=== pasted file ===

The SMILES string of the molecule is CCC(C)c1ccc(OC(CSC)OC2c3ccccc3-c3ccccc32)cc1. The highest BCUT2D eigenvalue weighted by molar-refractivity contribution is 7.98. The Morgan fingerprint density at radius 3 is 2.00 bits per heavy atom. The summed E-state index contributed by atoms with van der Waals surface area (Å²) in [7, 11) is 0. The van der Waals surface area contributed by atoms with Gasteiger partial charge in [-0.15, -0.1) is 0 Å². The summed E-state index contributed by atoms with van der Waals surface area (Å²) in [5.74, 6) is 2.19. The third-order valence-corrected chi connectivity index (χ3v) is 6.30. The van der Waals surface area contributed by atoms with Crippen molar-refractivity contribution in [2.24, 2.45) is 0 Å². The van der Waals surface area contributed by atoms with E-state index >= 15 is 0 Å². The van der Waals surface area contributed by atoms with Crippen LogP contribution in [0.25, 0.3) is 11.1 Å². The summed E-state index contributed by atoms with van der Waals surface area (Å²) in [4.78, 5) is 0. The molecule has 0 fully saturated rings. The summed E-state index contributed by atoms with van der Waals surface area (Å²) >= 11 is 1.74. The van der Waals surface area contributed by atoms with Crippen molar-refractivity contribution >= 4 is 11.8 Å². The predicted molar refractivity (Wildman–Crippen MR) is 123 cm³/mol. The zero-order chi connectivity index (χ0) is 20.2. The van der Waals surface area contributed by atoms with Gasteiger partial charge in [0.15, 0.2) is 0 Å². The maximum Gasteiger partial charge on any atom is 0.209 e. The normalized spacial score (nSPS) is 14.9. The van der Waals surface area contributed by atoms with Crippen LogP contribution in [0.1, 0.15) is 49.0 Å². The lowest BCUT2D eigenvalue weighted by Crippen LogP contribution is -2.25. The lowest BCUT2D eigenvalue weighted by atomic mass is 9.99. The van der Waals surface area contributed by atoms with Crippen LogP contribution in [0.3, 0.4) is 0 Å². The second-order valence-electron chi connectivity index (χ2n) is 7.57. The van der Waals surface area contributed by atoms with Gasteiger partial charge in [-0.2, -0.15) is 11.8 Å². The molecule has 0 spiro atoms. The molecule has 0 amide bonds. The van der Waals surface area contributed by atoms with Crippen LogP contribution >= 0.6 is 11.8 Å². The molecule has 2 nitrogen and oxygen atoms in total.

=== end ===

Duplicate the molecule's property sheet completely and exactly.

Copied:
The SMILES string of the molecule is CCC(C)c1ccc(OC(CSC)OC2c3ccccc3-c3ccccc32)cc1. The highest BCUT2D eigenvalue weighted by molar-refractivity contribution is 7.98. The Morgan fingerprint density at radius 3 is 2.00 bits per heavy atom. The summed E-state index contributed by atoms with van der Waals surface area (Å²) in [7, 11) is 0. The van der Waals surface area contributed by atoms with Gasteiger partial charge in [-0.15, -0.1) is 0 Å². The summed E-state index contributed by atoms with van der Waals surface area (Å²) in [5.74, 6) is 2.19. The third-order valence-corrected chi connectivity index (χ3v) is 6.30. The van der Waals surface area contributed by atoms with Crippen molar-refractivity contribution in [2.24, 2.45) is 0 Å². The van der Waals surface area contributed by atoms with E-state index >= 15 is 0 Å². The van der Waals surface area contributed by atoms with Crippen LogP contribution in [0.25, 0.3) is 11.1 Å². The summed E-state index contributed by atoms with van der Waals surface area (Å²) in [4.78, 5) is 0. The molecule has 0 fully saturated rings. The summed E-state index contributed by atoms with van der Waals surface area (Å²) >= 11 is 1.74. The van der Waals surface area contributed by atoms with Crippen molar-refractivity contribution >= 4 is 11.8 Å². The predicted molar refractivity (Wildman–Crippen MR) is 123 cm³/mol. The zero-order chi connectivity index (χ0) is 20.2. The van der Waals surface area contributed by atoms with Gasteiger partial charge in [0.15, 0.2) is 0 Å². The maximum Gasteiger partial charge on any atom is 0.209 e. The normalized spacial score (nSPS) is 14.9. The van der Waals surface area contributed by atoms with Crippen LogP contribution in [0.1, 0.15) is 49.0 Å². The lowest BCUT2D eigenvalue weighted by Crippen LogP contribution is -2.25. The lowest BCUT2D eigenvalue weighted by atomic mass is 9.99. The van der Waals surface area contributed by atoms with Crippen LogP contribution in [0.3, 0.4) is 0 Å². The second-order valence-electron chi connectivity index (χ2n) is 7.57. The van der Waals surface area contributed by atoms with Gasteiger partial charge in [-0.2, -0.15) is 11.8 Å². The molecule has 0 spiro atoms. The molecule has 0 amide bonds. The van der Waals surface area contributed by atoms with Crippen LogP contribution >= 0.6 is 11.8 Å². The molecule has 2 nitrogen and oxygen atoms in total.